Clause 4 deals with desertion, the two year period and the five year period. During any of that period six months of cohabitation will be disregarded completely in regard to calculating the period of non-cohabitation or separation. To my mind there is a very broad avail- ability for reconciliation. Of course, one must say that if reconciliation is to take place, the sooner it does so the better. One should pay respect to what is done by the Marriage Guidance Council in Scotland, and indeed by others. I think in 1973 they had 7,500 interviews on marriage subjects. I cannot say how successful they were, but it would be quite right to pay tribute to the active part they play with regard to a vital element in this Bill.

Clauses 3 and 4 restate the grounds of separation. Grounds of separation will in future be similar to those of divorce, except that instead of an irretrievable breakdown it will be said to be grounds justifying separation. Under Clause 3, decree of divorce can follow that of separation by an extract decree on which the separation was given. Clause 5 deals with financial division. There is no basic change here, except that the courts are given ample power to fulfil any requirement which is fit and proper at the time of divorce. Clause 6 deals with gratuitous alienation of property to defeat an order of the court. Clause 7 gives the circumstances in which aliment can be paid during a period of desertion. It is fair to say that the remaining clauses are largely technical.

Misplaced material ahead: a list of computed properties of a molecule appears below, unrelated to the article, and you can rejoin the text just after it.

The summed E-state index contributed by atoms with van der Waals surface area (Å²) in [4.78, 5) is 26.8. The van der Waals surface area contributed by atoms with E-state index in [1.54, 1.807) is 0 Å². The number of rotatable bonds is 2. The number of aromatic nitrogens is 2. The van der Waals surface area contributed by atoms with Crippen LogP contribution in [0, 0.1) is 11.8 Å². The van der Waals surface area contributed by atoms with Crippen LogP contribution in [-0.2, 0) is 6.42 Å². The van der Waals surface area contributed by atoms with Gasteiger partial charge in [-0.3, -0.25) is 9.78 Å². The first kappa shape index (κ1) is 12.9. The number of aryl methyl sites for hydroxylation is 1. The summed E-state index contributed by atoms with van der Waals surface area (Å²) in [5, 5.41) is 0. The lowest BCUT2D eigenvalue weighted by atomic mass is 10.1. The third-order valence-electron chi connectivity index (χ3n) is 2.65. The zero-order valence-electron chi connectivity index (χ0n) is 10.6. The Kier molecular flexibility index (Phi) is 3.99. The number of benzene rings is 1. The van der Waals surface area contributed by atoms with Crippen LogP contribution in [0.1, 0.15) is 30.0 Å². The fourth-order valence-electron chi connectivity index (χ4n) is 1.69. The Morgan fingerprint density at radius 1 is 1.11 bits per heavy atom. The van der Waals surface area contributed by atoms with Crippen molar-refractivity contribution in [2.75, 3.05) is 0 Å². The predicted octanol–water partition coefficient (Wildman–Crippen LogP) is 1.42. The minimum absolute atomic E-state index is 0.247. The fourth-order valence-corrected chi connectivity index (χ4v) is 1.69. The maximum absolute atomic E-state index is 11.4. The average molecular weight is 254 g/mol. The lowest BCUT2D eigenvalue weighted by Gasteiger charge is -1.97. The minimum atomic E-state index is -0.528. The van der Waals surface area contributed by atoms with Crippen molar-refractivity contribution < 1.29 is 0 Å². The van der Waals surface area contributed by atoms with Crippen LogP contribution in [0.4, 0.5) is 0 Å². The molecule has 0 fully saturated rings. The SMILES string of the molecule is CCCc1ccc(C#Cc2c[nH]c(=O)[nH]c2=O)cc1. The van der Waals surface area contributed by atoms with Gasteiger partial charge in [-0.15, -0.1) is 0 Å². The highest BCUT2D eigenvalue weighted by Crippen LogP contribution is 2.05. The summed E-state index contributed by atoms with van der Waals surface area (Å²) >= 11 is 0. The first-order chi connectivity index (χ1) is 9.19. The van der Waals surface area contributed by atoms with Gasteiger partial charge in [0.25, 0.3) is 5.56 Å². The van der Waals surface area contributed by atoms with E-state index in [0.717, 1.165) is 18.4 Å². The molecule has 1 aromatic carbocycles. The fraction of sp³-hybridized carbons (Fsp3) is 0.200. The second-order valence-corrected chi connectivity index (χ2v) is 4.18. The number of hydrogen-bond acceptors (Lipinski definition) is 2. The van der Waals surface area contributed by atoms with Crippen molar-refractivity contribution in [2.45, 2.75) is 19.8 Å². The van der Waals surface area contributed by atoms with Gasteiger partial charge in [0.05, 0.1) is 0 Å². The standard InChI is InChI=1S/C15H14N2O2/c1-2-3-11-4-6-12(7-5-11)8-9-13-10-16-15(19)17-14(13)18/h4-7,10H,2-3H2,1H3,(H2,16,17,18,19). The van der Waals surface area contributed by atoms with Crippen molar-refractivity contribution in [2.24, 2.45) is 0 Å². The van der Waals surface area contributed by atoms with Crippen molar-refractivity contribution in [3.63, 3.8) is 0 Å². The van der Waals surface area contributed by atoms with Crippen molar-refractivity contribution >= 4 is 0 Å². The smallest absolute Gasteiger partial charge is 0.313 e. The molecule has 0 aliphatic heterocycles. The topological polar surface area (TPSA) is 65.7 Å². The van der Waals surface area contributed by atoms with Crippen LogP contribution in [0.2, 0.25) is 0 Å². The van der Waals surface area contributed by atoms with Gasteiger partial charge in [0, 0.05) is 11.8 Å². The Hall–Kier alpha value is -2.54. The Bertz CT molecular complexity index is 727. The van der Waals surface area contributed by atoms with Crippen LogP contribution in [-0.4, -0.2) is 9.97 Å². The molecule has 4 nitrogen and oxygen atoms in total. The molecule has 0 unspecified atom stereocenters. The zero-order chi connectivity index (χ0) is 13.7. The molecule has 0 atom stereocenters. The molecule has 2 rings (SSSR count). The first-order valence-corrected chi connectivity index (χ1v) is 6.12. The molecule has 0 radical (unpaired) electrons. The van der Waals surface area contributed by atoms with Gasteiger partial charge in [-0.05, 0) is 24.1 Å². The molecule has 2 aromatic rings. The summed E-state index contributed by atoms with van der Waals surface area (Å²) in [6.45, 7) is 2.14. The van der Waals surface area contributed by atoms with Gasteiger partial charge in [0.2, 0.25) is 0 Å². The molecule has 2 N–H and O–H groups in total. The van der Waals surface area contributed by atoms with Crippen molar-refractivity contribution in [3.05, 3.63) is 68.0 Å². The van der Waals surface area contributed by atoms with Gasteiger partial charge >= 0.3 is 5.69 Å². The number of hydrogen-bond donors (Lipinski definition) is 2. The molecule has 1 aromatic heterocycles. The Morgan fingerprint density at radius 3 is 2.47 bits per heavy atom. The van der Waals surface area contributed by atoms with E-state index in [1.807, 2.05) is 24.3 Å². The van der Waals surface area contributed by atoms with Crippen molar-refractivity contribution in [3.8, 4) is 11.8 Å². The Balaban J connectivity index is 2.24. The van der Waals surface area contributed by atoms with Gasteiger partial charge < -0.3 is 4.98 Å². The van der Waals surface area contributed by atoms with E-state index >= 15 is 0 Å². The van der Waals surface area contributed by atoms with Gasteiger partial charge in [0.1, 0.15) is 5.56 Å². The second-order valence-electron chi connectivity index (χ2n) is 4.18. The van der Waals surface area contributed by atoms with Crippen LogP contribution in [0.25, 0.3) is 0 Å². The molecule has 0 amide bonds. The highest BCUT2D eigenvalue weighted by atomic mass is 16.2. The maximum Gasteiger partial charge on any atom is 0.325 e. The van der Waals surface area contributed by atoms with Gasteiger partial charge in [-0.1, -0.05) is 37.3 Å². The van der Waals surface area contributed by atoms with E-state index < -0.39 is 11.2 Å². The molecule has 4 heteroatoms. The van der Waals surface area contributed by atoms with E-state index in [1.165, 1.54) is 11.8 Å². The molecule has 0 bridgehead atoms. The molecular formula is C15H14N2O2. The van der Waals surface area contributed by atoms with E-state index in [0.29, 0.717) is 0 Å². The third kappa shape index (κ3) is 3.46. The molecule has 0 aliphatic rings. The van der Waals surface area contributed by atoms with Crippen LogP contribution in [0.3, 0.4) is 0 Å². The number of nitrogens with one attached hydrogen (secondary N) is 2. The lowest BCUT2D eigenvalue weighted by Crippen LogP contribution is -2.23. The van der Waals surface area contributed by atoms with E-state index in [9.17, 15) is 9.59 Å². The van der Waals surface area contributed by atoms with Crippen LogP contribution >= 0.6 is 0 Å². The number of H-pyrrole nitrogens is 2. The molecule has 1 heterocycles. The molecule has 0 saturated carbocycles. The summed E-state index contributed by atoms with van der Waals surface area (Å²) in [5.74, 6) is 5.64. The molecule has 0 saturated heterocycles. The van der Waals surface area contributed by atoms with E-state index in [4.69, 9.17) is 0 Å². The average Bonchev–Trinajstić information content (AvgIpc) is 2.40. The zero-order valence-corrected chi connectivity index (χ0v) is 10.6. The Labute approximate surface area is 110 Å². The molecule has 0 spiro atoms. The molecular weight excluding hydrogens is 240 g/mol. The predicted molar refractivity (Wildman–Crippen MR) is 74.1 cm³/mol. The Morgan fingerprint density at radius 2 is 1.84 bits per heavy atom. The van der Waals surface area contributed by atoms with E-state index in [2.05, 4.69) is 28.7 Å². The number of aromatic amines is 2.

May I now return to Clause 1, which is to say the first of the evidential fact situations which would justify grounds of irretrievable breakdown. This is regarded with the other five clauses as a presumption which cannot be rebutted—that the marriage has broken down irretrievably. It may be argued that one act of adultery, as under paragraph (a) of subsection (2), is inadequate to justify the view that the marriage has broken down. One must consider first of all the points on reconciliation to which I have referred, and secondly that there is no assurance of any financial award at all according to who is the pursuer and who is the defender. But I would add that anything which loosens the bond of marriage as such would be very regrettable. One may be permissive of course outside marriage, but to be permissive within marriage seems to me to present an entirely different proposition. When one views the alternative one is faced with something like an adulterous disposition or possibly a quota system under which so many events could be allowed to take place in a given time.